Sunita Biswa, a young Bhutanese director, will show her documentary about Bhutanese refugees at 7 p.m. Wednesday, Aug. 15, at the Vashon Library. The collage above shows scenes from the film. (Sunita Biswa Photos)

Sunita Biswa, a young Bhutanese director, will show her documentary about Bhutanese refugees at 7 p.m. Wednesday, Aug. 15, at the Vashon Library. The collage above shows scenes from the film. (Sunita Biswa Photos)

Amid immigration crisis, islanders work for change

Stories regarding immigration, increasingly in the news, are often difficult for many people to learn about, but on Vashon several islanders are working for change: raising funds, educating themselves, lobbying for legislative improvements and volunteering their time to assist those released from detention in Tacoma.

Some have been involved for several years, such as the island’s Unitarian community, while others are new to the immigration arena. The Indivisible Vashon: Immigration/Refugee Work Group, not yet two years old, is in the midst of hosting a small flurry of fundraising and educational events. Even volunteers at Granny’s Attic were recently involved when they provided clothes to people released from the Northwest Detention Center in Tacoma. Many of those who volunteer encourage others to get involved — however they see fit, often with no special skills required except empathy and the desire to make a difference.

“It is real, what you read,” said Carol Spangler, who volunteers in Tacoma, helping those released from the detention center.

Coming up at 7 p.m. Wednesday, Aug. 15, the film, “Sapana Ko Desh: A Song of a Bhutanese Refugee” will be shown at the Vashon Library, hosted by the Indivisible Vashon: Immigration/Refugee Work Group. Islander Merna Hecht, the member of the group who arranged for the film, said it focuses on the lives of Bhutanese refugees who are living in the refugee camps in eastern Nepal. Like many of the young refugees featured, the filmmaker, Sunita Biswa, was born in Nepal in a refugee camp. She returned to the camp where she lived until she was a teenager in order to make this documentary, which Hecht called “uniquely fascinating.” The film allows people to see into the wrenching generational divide that occurs when elders stay behind and the younger people leave, knowing that they will not see one another again, Hecht said. She noted that many of the refugees are settled in other countries, such as the United States, and only a few hope to return to their motherland.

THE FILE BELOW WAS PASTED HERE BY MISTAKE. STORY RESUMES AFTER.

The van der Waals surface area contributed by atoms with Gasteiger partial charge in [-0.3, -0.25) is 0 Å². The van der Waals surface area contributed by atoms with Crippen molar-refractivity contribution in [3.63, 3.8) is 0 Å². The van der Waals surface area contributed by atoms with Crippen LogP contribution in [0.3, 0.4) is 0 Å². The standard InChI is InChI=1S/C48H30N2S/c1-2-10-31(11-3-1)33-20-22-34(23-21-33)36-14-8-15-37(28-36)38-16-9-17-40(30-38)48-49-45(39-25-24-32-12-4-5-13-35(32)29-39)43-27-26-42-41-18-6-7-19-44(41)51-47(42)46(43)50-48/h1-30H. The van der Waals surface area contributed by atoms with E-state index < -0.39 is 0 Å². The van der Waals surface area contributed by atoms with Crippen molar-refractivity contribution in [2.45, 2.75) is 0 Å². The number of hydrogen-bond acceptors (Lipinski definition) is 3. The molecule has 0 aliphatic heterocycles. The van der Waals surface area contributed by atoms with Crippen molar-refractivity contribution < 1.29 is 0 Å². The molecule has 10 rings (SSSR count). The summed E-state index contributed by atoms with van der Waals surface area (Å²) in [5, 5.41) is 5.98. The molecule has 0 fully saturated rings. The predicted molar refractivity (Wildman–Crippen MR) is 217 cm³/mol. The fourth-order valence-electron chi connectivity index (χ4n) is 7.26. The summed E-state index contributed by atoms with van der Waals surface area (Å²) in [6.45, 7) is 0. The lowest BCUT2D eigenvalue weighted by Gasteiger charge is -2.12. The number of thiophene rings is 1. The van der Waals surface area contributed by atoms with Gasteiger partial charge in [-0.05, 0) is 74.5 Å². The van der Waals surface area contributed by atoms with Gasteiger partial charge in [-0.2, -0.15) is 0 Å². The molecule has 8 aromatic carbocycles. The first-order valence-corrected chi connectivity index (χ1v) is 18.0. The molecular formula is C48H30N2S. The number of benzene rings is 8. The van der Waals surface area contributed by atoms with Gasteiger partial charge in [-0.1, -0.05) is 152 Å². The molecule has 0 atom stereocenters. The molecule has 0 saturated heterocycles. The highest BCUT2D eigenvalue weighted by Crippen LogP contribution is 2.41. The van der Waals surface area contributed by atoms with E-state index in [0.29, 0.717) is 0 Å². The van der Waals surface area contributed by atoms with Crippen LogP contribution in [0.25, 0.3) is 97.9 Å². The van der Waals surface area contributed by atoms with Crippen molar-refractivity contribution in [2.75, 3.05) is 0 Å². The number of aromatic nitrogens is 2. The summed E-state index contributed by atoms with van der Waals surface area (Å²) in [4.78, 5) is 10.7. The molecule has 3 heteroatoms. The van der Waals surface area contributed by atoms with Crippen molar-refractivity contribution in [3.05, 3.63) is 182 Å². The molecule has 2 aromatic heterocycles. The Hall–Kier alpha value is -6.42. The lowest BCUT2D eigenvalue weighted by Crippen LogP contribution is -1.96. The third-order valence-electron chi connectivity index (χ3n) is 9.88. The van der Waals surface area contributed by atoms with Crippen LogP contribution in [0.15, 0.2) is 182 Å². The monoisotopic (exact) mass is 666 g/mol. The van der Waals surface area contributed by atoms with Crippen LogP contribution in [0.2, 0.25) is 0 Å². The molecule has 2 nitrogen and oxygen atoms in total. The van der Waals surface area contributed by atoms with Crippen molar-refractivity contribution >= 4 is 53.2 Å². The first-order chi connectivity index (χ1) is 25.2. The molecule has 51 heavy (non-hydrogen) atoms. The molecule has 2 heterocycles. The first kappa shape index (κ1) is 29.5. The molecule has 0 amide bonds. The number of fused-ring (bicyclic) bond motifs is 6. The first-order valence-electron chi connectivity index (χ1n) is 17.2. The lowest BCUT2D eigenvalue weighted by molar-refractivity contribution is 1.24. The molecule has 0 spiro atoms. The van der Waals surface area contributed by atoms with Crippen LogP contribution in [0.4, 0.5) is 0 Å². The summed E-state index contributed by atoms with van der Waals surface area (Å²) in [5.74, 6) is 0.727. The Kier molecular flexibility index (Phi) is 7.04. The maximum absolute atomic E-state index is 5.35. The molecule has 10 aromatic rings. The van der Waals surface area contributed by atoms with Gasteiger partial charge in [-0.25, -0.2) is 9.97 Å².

Following the film, there will be time for questions and answers with Biswa, whom Hecht has befriended through her work with young immigrants and refugees. Hecht said she assisted her in acquiring funding to travel back to Nepal to create the film, and several islanders donated to support her work as well. Admission to see the film is free.

Last week, the same Indivisible Vashon group hosted a standing-room-only poetry reading at the Vashon Bookshop and held a First Friday fundraiser in downtown Vashon, both to support the Northwest Immigrant Rights Project, which provides legal services, advocacy and community education. Combined, the two events brought in approximately $2,400, Hecht said, nearly $1,800 from the reading alone. Another fundraising night will take place on the first Friday of September.

Hecht, a poet herself, noted the longstanding tradition of poets speaking up for compassion, witness and protest in many matters of injustice — and she believed offering a poetry event on Vashon would be valuable contribution in that tradition.

The Indivisible Vashon: Immigration/Refugee Work Group, which formed after Donald Trump was elected, has about 60 people on its email list and about 10 to 20 active members, leader Susie Murphy said. Members meet from noon to 2 p.m. the second Wednesday of each month at the Sheffield Building. New members are welcome.

Initially, Murphy said, the group focused on educating themselves and each other. Murphy spent 10 years as a principal of a school with many immigrants and refugees, and she said she thought she understood immigration — but realized with the creation of this group she did not.

“I did not know anything about the legal and social implications (of immigration), nor did I realize how big it is and how interrelated it is to social justice and human rights nationally and internationally,” she said.